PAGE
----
Increased global issues such as depletion of sources, environmental problems and social inequality triggered public awareness towards finding sustainable solutions in order to ensure the well-being of the current as well as future generations. Since energy plays a significant role in improved social and economic well-being and is imperative on both industrial and commercial wealth creation, it is a must to develop a standardized set of metrics which makes it possible to indicate the present condition relative to conditions in the past and to develop any perspective which is required to frame actions for the future. This is not an easy task by considering the complexity of the issue which requires integrating economic, environmental and social aspects of sustainable energy. Multi-criteria decision making (MCDM) can be considered as a form of integrated sustainability evaluation and a decision support approach that can be used to solve complex problems featuring; conflicting objectives, different forms of data and information, multi-interests and perspectives. On that matter, MCDM methods are useful for providing solutions to complex energy management problems. The aim of this study is to review MCDM approaches that can be used for examining sustainable energy management. This study presents an insight into MCDM techniques and methods that can be useful for engineers, researchers and policy makers working in the energy sector.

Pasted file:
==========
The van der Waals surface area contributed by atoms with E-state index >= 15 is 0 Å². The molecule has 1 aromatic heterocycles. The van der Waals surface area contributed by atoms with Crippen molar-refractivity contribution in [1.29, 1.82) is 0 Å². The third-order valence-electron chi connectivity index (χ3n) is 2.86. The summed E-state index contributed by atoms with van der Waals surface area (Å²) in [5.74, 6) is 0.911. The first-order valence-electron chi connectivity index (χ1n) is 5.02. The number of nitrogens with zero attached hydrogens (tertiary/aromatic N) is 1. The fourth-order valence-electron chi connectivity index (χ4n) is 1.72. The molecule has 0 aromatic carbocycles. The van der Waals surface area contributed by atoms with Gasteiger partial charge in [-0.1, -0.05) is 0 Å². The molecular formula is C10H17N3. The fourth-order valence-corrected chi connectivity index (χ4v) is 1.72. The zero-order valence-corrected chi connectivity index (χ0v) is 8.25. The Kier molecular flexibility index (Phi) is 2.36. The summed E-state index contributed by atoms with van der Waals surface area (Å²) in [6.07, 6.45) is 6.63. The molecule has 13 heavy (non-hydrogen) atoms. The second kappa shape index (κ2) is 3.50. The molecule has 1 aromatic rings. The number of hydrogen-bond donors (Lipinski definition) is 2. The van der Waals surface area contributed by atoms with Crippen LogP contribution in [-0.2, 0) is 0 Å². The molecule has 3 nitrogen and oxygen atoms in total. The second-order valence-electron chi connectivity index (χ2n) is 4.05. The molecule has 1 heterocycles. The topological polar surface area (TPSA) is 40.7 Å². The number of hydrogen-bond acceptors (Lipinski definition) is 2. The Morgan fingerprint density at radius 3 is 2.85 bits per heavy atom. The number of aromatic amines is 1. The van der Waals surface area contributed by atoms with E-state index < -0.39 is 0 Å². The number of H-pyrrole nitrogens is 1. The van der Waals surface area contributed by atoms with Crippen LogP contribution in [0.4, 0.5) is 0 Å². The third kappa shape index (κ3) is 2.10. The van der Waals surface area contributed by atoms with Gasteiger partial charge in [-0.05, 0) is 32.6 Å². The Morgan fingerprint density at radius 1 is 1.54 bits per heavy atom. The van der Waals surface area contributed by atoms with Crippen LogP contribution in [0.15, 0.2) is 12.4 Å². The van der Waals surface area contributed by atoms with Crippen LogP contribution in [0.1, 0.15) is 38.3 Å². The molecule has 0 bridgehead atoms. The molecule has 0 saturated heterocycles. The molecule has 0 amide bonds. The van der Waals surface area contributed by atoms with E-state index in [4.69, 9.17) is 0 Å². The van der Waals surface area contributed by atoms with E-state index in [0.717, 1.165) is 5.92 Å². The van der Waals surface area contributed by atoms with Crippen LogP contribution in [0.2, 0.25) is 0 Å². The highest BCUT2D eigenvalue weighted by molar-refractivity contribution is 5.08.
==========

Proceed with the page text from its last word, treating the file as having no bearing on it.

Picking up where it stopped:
Keywords: Sustainable Energy, multi-criteria decision making, sustainability criteria, sustainability dimensions

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2 An Evaluation of a Prototype System for Harvesting Energy from Pressurized Pipeline Networks

Authors: Nicholas Aerne, John P. Parmigiani